S ome rabbis never go to sleep before 2 a.m. and always wake before five.

I’m not one of them.

I’m not a night person. I’m much more the type to live by Benjamin Franklin’s famous aphorism, “Early to bed and early to rise makes a man healthy, wealthy, and wise.”

And while I question if it has made me wealthy or wiser, I certainly feel healthier when I get to bed at a reasonable hour.

One evening I was invited to a meeting dealing with kids at risk, at the home of an “expert”: Shalom Rosen (names changed). I would have preferred meeting in Passaic; after all, I was the rav. The “expert,” however, lives in Far Rockaway. So after a two-hour trip, I arrived at the home of Shalom Rosen and we had our scheduled get-together.

Though the gathering was cordial, nothing substantial was accomplished, and I was somewhat disappointed. To be totally honest (and I say this with a sense of embarrassment), I was more than a bit frustrated, and I couldn’t help but wonder why Hashem had orchestrated for me to travel to Long Island just to meet Shalom Rosen.

On my drive home, there appeared out of nowhere a concrete island; and unfortunately, I landed on top of the landmass. I gingerly lowered my vehicle from atop the concrete perch, but as I did so, I heard the discomfiting screech of steel scraping the pavement.

I contemplated just driving home while attempting to pretend I didn’t hear the grinding sounds emanating from the bottom of my vehicle. I had no idea what was going on down there as my knowledge of cars is limited to using my directional signal. Would it be dangerous to drive?

Suddenly, I thought, I’ll call Chaveirim.

I’m well acquainted with the wonderful Chaveirim organization, as two of my sons are members. Nevertheless, I’d never needed to call.

In less than five minutes, an angel appeared: A large SUV pulled up, and out stepped the most beloved Jew I had ever seen in my life.

Although the windchill was below zero, he promptly crawled under the car, diagnosed the problem, went back to retrieve some sort of wire, and in under five minutes he pronounced, “You’re good to go. You’ll get home safely.”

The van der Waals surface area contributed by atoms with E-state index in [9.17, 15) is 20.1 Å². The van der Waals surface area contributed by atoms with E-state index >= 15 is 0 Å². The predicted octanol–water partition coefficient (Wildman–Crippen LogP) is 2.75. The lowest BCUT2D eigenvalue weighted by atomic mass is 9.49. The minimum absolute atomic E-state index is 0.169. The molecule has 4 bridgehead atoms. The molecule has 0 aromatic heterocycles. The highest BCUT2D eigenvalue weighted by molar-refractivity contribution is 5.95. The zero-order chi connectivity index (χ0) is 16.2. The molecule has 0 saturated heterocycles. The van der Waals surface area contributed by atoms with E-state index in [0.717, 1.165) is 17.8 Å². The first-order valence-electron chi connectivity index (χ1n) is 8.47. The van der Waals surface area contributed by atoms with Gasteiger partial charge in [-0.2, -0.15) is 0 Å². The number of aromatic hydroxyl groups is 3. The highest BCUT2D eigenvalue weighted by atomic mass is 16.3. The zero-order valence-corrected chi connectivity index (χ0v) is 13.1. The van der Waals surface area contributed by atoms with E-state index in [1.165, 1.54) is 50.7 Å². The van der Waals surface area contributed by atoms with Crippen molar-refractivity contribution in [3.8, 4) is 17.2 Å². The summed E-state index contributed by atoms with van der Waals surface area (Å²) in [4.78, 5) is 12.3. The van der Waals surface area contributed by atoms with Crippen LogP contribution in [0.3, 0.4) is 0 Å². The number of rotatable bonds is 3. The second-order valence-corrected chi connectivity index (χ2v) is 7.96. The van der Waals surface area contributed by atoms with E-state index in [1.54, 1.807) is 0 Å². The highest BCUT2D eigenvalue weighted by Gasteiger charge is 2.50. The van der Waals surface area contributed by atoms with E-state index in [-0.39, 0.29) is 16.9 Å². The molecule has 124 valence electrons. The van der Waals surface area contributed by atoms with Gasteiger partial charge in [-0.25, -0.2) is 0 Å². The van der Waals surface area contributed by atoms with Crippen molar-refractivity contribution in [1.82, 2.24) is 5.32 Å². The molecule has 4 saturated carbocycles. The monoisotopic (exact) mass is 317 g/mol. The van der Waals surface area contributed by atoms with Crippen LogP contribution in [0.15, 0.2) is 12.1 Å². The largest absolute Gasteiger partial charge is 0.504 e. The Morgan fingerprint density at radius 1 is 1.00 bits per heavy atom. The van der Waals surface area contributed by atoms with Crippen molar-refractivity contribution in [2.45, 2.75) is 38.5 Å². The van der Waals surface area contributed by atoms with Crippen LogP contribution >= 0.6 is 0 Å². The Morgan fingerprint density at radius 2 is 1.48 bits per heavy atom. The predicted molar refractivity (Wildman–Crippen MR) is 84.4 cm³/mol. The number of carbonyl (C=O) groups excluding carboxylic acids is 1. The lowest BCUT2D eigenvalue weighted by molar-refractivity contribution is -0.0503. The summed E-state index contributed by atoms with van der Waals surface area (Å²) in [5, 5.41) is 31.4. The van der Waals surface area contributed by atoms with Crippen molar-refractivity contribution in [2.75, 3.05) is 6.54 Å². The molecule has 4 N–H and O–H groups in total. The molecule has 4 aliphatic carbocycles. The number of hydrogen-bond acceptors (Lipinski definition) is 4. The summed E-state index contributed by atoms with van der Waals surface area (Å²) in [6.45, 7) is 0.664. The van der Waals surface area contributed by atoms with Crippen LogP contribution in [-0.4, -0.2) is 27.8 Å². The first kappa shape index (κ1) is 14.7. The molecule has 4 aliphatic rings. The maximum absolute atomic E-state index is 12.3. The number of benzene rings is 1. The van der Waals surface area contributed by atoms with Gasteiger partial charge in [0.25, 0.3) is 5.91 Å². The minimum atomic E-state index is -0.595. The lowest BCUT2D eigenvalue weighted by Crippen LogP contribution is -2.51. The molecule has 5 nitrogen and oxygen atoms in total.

I looked at this Heaven-sent miracle worker, and I wondered what I had done to merit meeting a Jew willing to abandon his family and his warm house at 10 p.m. in subzero weather to help another Yid. I thanked him profusely and asked if I could have an envelope to make a donation to the dedicated men of Chaveirim.

As he handed me the envelope, I said, “By the way, I don’t even know your name.”

“My name is Rosen, Shalom Rosen.”

My jaw dropped.

“Your name is Shalom Rosen? Are you related to Shalom Rosen the askan I came all the way out here to meet?”

“Sorry, I never heard of him, but I’m getting another call, I have to go. And don’t worry — you’ll be fine!”

I stood speechless in the frigid night as a flaming warmth filled my heart; I felt secure and sheltered.

Suddenly the chilly cloud of confusion lifted, and a vision of clarity embraced me in its comforting grip.

It was now so clear to me how His plan was that I had to drive to Far Rockaway to meet Shalom Rosen — He just didn’t reveal to me, until the end of my journey, just which Shalom Rosen I had to meet.

Once again, I was humbled by the realization that although I’d thought Shalom Rosen had to meet me, it was I who had to meet Shalom Rosen.

(Originally featured in Mishpacha, Issue 701)